In the mid-to-late 1990s, the law firm Corrs Chambers Westgarth published the glossy magazine called Medialine, which featured numerous articles about media law issues. In one edition, Sydney barrister Angela Browne quoted High Court decisions supporting jurors’ ability to put aside outside information about a case and reach decision based on the evidence. She wrote:
Jurors are not expected to have extraordinary qualities of impartiality or fairness. What is expected of them is that, having given a solemn undertaking to do so and being properly directed by a judge, they will return a true verdict according to the evidence.
London law firm partner Alaisdair Pepper wrote in 1995 about UK contempt of court rules restricting international pre-trial reporting of the Rosemary West multiple murders case. He acknowledged schools and businesses received news bulletins from other European countries. He said:
In years to come attempts to keep the public in Great Britain in ignorance of what the rest of the world knows about a trial of considerable public interest in this country may render the law looking more and more out of touch.
We might expect these sentiments in a publication that regularly featured media lawyers and journalists. In 1997, Justice Bill Gillard delivered much-repeated remarks about writers commenting during legal proceedings when fining The Australian and a reporter over a column published during the Supreme Court fraud trial of Coles Myer chief Brian Quinn.
Even the most unpopular defendant is entitled to a fair hearing,“ Justice Gillard said. “I would expect that a first-year journalist would know and understand the sub judice rule.” He continued:
All members of the media would be well advised on the basis that, other than reporting the actual proceedings of the court, nothing should be stated in the media concerning the trial, the court, the accused or witnesses. If it is thought that a fact or a comment concerning the trial should be published, then legal advice from those experienced in media law should be consulted.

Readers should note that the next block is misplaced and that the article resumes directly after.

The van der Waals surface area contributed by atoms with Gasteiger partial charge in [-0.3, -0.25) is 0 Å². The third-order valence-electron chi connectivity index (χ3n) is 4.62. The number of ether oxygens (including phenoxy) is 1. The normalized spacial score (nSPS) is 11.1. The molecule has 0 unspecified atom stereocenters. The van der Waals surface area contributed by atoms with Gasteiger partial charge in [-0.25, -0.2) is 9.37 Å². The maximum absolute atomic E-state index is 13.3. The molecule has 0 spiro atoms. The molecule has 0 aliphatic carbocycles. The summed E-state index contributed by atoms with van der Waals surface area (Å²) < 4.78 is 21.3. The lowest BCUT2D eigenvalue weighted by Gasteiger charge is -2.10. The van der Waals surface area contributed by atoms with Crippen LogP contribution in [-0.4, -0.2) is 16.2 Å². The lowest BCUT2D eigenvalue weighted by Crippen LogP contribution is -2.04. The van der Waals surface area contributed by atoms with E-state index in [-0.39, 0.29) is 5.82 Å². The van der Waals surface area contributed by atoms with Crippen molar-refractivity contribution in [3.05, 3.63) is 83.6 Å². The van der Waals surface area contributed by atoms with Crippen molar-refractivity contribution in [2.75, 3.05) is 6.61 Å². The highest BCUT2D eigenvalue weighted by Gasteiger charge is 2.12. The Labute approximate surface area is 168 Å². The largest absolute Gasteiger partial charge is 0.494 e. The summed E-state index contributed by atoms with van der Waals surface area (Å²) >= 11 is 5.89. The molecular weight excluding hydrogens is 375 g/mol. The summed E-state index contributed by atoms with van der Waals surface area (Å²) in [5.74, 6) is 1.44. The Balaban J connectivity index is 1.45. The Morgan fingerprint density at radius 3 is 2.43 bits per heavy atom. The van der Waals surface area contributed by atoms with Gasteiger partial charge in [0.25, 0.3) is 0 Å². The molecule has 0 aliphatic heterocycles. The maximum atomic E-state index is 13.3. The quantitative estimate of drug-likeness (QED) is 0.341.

By 2009, the world, and Victorian court reporting, had changed. Commercial lawyer Isolde Lueckenhausen wrote in Precedent magazine that suppression orders applying to all community members had replaced sub judice contempt as the main method of attacking prejudicial publication. A report commissioned by major media organisations showed Victoria had the largest number of orders made in 2008, although South Australia had proportionally more when population was considered.
Facebook publications were an issue when a man was charged with arson over the 2009 Victorian bushfires, a fictionalised television series was suppressed in part while underworld court proceedings were continuing, and terror trials attracted suppression orders. Lueckenhausen said:
Suppression orders do not stop discussion or prevent determined people from getting information from internet sites. However, they do stop the gradual discussion and analysis of issues that occur with contemporaneous reporting.
She quoted then New South Wales Chief Justice Jim Spigelman, who suggested temporary removal of references to an accused and sequestering jurors might be necessary to support fair trials. She said Justice Spigelman saw the heart of the issue was the conflict between two principles mentioned at the start of this article – open justice and a fair trial.
Recently, the Victorian government asked the Department of Justice to inquire into the prospect of judge-alone trials as an option for those charged with criminal offences. It would provide accused people and their lawyers with an alternative if they were concerned about the possible effect of social and mainstream media publications. But such a move could also open judges to more scrutiny, attack and commentary.